“Unless a grain of wheat falls into the earth and dies, it remains alone; but if it dies, it bears much fruit.” – John 12:24
“The last enemy to be destroyed is death...Death is swallowed up in victory.” – 1 Corinthians 15:26, 54
"The greater the sin, the greater the mercy, the deeper the death and the brighter the rebirth.” - C. S. Lewis
"This story...has the very taste of primary truth." - J. R. R. Tolkien

Wednesday, October 29, 2008

C. S. Lewis on Death and Rebirth: A Central Turning Point

...Having examined the theme of myths, nature, and stories as a backdrop or reflection of the central instance of death and rebirth, let us now turn to Lewis’ views concerning this event. One of the main ideas in Lewis’ works is that Christ’s death and resurrection is a central turning point in redemptive history. When Christ becomes a man, writes Lewis, “It is like dropping into a glass of water one drop of something which gives a new taste or a color to the whole lot” (Mere Christianity 156). As a result of sin, all of creation is on a downwards spiral of decay. The reversal of this cosmic process begins with the resurrection (cf. Lewis, God in the Dock 33). Although it is only a single event in history, Lewis writes that the resurrection is part of a much larger process of death and rebirth. It is a “huge pattern of descent, down, down, and then up again. What we ordinarily call the Resurrection being just, so to speak, the point at which it turns” (Lewis, God in the Dock 82).5 The same idea is present in Perelandra. Tinidril, the “first woman” on Venus, is aware that when Maleldil (Christ) became a man on Earth, the universe was changed forever: “Among times there is a time that turns a corner and everything this side of it is new… Times do not go backward…your world [was] chosen for time’s corner” (Lewis, Perelandra 62,67)...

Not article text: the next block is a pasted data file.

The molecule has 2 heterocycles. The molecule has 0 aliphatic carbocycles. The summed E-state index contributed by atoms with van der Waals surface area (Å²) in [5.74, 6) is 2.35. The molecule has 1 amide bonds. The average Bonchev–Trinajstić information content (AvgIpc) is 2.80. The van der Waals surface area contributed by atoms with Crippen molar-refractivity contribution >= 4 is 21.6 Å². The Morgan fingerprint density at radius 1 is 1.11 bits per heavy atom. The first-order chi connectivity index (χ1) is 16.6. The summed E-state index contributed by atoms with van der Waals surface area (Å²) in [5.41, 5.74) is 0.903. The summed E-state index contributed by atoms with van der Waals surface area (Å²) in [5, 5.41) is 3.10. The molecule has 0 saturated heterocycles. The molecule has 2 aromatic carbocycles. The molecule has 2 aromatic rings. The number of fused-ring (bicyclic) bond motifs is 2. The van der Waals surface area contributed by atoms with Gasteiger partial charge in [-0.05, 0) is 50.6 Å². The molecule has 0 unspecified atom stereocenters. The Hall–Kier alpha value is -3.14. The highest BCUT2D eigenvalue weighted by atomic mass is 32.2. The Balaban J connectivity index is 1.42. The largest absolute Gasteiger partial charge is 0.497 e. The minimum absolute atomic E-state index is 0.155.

5 Tolkien’s idea of “eucatastrophe” (a “sudden joyous turn” from very bad to very good; cf. The Tolkien Reader 68-73) as the essential component of any complete fairy story is somewhat analogous to the death and rebirth theme throughout Lewis’ writings. For both authors, the Incarnation is the central occurrence of the more general pattern.

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